Last week, while shopping at Aldi, an older man touched me inappropriately.
It’s weird to type that out, because that means it actually happened, and that it wasn’t some weird dream.
I was returning my cart at the popular grocery store. For those who are unacquainted, you have to insert a quarter to use a cart, and then get the quarter back when you return the cart. Nine times out of ten, I return the cart with the quarter still in it, so that the next user gets to do it free of charge. It’s a very small gesture of human kindness, but every little thing counts.
Last week, when returning my cart, an older man was approaching me with a quarter in his hand, arm outstretched towards me. “Don’t worry about it!” I said brightly, pushing the cart towards him. He continued to keep the quarter outstretched to me, not saying a word. “No really, I don’t want the quarter. Please just take the cart,” I pressed. As I attempted to complete the hand-off of the cart, this strange, old, silent man took the quarter and put it down my shirt, squeezing the top of my left breast upon releasing the coin. He then took the cart, turned around, and started to walk away.
Shocked, I ran to my car. After I caught my breath and saw he had gone inside, I went back to the carts and put his filthy money in a random, unused cart.
I didn’t want his fucking quarter.
When I recounted this story to some of my loved ones, I cried. I cried because I didn’t do anything. I didn’t yell at him, I didn’t tell him to get away. I didn’t get a manager and complain. I just ran to my car and–much like I’ve done whenever anything horrible happens–called my mom to cry.
So why didn’t I do anything? I think shock had a lot to do with it–you never expect assault, especially when you’re just trying to be kind. Going to a manager crossed my mind, but I could already hear the response in my head:
“He’s old. He doesn’t know any better. He didn’t mean it that way. You’re thinking too much about this.”
And this is where my anger seeps in. Many men are raised, and live their entire lives, thinking that this kind of behavior is not only tolerable, but acceptable. When these men see women, they see conquests, they see a power struggle. They see something they want to take or control.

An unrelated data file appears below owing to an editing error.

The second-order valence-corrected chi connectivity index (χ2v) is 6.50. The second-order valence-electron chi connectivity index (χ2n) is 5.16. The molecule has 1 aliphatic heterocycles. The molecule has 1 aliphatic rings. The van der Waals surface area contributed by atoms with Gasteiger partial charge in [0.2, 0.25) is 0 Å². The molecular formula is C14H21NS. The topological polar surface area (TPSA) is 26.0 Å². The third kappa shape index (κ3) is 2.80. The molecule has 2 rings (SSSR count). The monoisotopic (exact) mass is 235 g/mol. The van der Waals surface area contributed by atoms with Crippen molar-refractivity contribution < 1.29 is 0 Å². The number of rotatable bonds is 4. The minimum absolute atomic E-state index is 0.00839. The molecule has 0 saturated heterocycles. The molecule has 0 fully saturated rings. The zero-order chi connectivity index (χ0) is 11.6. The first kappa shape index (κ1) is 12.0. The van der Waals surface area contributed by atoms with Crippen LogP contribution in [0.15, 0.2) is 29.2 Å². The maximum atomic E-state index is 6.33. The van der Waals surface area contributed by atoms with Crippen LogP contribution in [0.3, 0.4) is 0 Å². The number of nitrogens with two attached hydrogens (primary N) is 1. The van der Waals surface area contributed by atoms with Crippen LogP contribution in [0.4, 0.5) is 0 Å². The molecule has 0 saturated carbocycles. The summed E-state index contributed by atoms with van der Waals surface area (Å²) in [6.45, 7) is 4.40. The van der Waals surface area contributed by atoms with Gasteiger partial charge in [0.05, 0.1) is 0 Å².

So, you can imagine how my anger amplified upon hearing the results of the recent Stanford case.
If we continue to make excuses for men, whether it’s rooted in their age or talents or any factor whatsoever, we will never be able to live in a world without rapists and assaulters. When we apologize and make excuses for these men, blaming alcohol or bad timing or whatever the hell you think is the cause, rather than the fact that it was a desire to rape or assault that caused the behavior–nothing else–we are saying as a society that it is okay for these types of people to exist.
And it’s not.
I’ve seen the actions and results of the Stanford case trigger an anger in women that I haven’t seen before. I’m not sure what finally set it off–the leniency of the sentence, the smug-ass look on his face during the trial, the plea from his father asking us to not label his son as a rapist for the rest of his life. All of these things have enraged and set my fellow women off, and there has been a sense of womanhood understanding in our discussions. It has forced women to reflect on events in their lives, times they were treated with injustice and inhumanity, based on the fact that they were a woman.
When I told my fiance what happened to me at that grocery store, he held me in his arms as I cried again. “He wouldn’t have done that to you,” I said in gasps. I looked up and saw that Craig was tearing up.
“No, he wouldn’t have,” was all he could say.